Kate Forbes has hit out at the ‘missed opportunity’ of the UK Government’s ‘project gigabit’ scheme in connecting the hardest to reach areas of Scotland to superfast broadband.

The Scottish Government’s economy and finance secretary has revealed she has appealed directly to UK ministers and in correspondence to reformulate their digital connectivity policy, which she accused of focusing on the ‘cheapest, commercially easiest to reach properties.’

She told a Holyrood committee that she has asked both levelling up minister and digital minister – departments headed by Michael Gove and Nadine Dorries – to remove an ‘arbitrary’ cost cap of £7,000 on connecting some of the remotest premises in Scotland, which have the ‘most to gain’ from being connected to superfast broadband.

Ms Forbes said however her efforts have not been ‘fruitful’ and that the UK Government’s project gigabit scheme risks marginalising people and widening the digital exclusion gap.

She told the economy and fair work committee: “I have seen the UK Government’s gigabit project as the next opportunity for a more targeted investment working well alongside the R100 programme. There’s £5bn available for investment across the UK through the UK Government’s Project Gigabit, but as it stands the sort of investment that Scottish Government is making in subsea cables and so on will not be possible by Project Gigabit, which is instead to focus on the cheapest non commercial premises.

“Project Gigabit has an arbitrary cost cap of £7,000, in other words if it costs more than £7,000 to connect a premises anywhere in the UK then the UK Government won’t fund it. Now, I know that the committee would hopefully join me in appealing to the UK Government to express the point that to connect the hardest to reach areas in Scotland will inevitably cost more than £7,000 per property.”

Ms Forbes said her hands are therefore tied as the telecoms policy is currently reserved to Westminster, and she cannot carry on ‘picking up the tab’ through with its own separate £600m budget that funds the Reaching 100% (R100) programme.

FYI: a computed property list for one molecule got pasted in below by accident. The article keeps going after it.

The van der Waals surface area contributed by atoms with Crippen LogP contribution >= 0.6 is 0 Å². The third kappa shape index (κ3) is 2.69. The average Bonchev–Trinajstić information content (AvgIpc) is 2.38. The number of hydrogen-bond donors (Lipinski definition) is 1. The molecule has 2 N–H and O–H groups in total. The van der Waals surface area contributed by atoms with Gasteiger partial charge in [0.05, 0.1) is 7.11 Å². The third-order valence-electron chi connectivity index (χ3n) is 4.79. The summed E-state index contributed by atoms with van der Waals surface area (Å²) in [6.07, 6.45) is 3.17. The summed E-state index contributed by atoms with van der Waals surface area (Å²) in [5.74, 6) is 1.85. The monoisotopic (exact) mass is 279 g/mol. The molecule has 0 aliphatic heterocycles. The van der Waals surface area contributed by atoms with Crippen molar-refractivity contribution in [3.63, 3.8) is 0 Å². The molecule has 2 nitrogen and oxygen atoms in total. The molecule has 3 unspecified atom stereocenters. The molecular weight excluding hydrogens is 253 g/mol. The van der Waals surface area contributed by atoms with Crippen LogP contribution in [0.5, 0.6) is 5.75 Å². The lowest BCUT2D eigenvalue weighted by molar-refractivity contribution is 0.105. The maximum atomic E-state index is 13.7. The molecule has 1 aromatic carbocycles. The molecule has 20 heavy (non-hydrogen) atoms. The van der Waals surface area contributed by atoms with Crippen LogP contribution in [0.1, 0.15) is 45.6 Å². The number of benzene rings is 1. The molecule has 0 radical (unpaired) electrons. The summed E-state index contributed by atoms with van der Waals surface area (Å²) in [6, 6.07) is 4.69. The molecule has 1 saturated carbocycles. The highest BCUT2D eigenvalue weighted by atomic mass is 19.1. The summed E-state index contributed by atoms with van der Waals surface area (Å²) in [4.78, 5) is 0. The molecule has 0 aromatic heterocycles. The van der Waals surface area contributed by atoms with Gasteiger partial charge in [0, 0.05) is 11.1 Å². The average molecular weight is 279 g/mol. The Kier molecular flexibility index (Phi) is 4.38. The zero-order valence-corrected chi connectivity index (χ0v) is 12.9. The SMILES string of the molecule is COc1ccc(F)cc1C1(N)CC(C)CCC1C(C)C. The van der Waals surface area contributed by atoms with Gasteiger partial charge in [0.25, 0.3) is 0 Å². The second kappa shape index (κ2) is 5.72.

“So, Project Gigabit looks like it’s going from a transformational opportunity to a missed opportunity for Scotland,” she added.

On R100, she updated the committee on its progress. As of April, the programme – divided into North, Central and South contract lots with the supplier, Openreach – has connected 7,685 properties to superfast broadband, with a further 2,200 reached through a broadband voucher scheme. She said she continues to put pressure on Openreach to roll out the connectivity programme ‘at pace’ and to identify any opportunities where R100 and Project Gigabit could intersect. The deadline for the programme to complete is 2026/27.

There have also been positive recent developments on laying subsea cables to connect 15 Scottish islands, with ships currently deployed in the North Sea with aims to complete that work by the end of the year. With mobile infrastructure, a target of adding 45 new tower masts to help communities in ‘notspot’ areas of the country also looks like being exceeding, with 55 being built within the £28.75m Scottish 4G Infill programme, work that is set to conclude by March 2023, figures that were supplied in the virtual meeting by Robbie McGhee, the Scottish Government’s deputy director for digital connectivity.

There were concerns however about the effectiveness of a broadband voucher scheme, raised by Alexander Burnett MSP, who observed that the take-up levels have been low. Ms Forbes said she didn’t have all the answers as to the ‘attractiveness’ of the scheme but the Scottish Government had extended it by three months and despite advertising in local, national and social media, she said that it is ‘demand-led’. She committed however to any unspent money being re-invested in digital connectivity.

Colin Beattie MSP raised a question about the commercial viability of next generation connectivity 5G testbeds that were being set up around the country by the Scottish Government. Ms Forbes said that £4m had been reserved to deliver the S5G Connect programme, overseen by the Scotland 5G Centre. She said the aim of them was to accelerate the adoption of the new technology and its potential economic contribution. However, she once again pointed to the fact that the issue was reserved to Westminster and Scotland’s programme has to ‘compliment’ work that is commercially-led or UK Government-led.